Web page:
At the 1844 convention, Jay put forth a resolution with regard to the convention’s Committee on the Incorporation of Churches. He asked the delegates to consider a vote on the language: “Resolved, that the Committee on the Incorporation of Churches be instructed to inquire and report to this Convention, the reasons why the Church of St. Philip in this city has for more than twenty years continued in a state of schism.” Bishop Onderdonk, already Jay’s foe in the church from the Crummell case and now the chair of the present convention, dealt Jay his first blow from a fellow Columbian in the St. Philip’s fight by declaring that the resolution was out of order. Nonetheless, Jay had made his first attack.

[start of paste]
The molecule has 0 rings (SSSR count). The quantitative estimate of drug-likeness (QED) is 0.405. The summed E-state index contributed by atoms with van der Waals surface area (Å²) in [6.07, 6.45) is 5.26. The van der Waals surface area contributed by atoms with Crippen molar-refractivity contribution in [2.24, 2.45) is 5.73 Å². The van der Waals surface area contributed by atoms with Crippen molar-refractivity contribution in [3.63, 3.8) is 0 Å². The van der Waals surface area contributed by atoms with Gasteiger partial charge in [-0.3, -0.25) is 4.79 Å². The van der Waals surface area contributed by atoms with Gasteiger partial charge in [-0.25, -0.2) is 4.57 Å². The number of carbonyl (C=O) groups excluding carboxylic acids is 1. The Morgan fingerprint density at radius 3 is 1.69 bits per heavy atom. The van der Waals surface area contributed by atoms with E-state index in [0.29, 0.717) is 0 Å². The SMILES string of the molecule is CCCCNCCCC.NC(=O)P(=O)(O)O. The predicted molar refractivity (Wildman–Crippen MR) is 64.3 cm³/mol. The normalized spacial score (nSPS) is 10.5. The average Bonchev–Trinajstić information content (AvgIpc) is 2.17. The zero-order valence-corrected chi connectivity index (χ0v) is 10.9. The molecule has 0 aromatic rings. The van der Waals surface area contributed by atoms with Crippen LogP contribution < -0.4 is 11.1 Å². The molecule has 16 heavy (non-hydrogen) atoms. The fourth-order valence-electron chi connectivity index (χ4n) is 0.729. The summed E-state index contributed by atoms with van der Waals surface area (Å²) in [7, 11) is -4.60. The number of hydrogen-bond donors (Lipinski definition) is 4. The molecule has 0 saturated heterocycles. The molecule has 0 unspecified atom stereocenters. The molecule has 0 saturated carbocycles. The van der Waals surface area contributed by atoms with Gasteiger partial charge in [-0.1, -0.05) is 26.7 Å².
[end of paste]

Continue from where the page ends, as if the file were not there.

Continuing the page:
In 1846, the Committee on the Incorporation of Churches recommended the admission of twelve churches to the convention, including St. Philip’s. Jay’s pressure over the previous two years seemed to have had an effect on the committee. Winning the approval of the full convention, however, was a different matter entirely. Two of Jay’s Columbian peers worked to deny him any movement forward on a positive vote. The first was William Harison, Columbia College class of 1811, a Columbia College trustee, and the treasurer of the vestry of Trinity Church. Following the committee’s recommendation to include St. Philip’s at the convention, Harison offered a motion, stating, “Resolved, that the subject of the admission of St. Philip’s Church, New York, and if other congregations of colored people into representation in the Convention of this Diocese, be referred to a special committee to consider, and to report upon, at the present Convention.” Jay saw this as yet another postponement tactic, and instead sought to draw out debate over the issue on the convention floor. To prevent any discussion that could cause disunity, the Rev. Hugh Smith, Columbia College class of 1813 and recipient of the honorary degree of S.T.D. from Columbia in 1838, intervened. Smith suggested that the issue of admitting St. Philip’s should be ‘decided without debate—in order that we might avoid that most dangerous and exciting topic, abolition.’” Harison and Smith compromised on having a vote on the original question—forming a committee—but without debate. The motion passed, and the senior priest appointed a committee of five that did not include Jay. For the next several years, however, attempts by Jay to discuss the inclusion of St. Philip’s at the conventions were continuously dismissed by procedural maneuvers.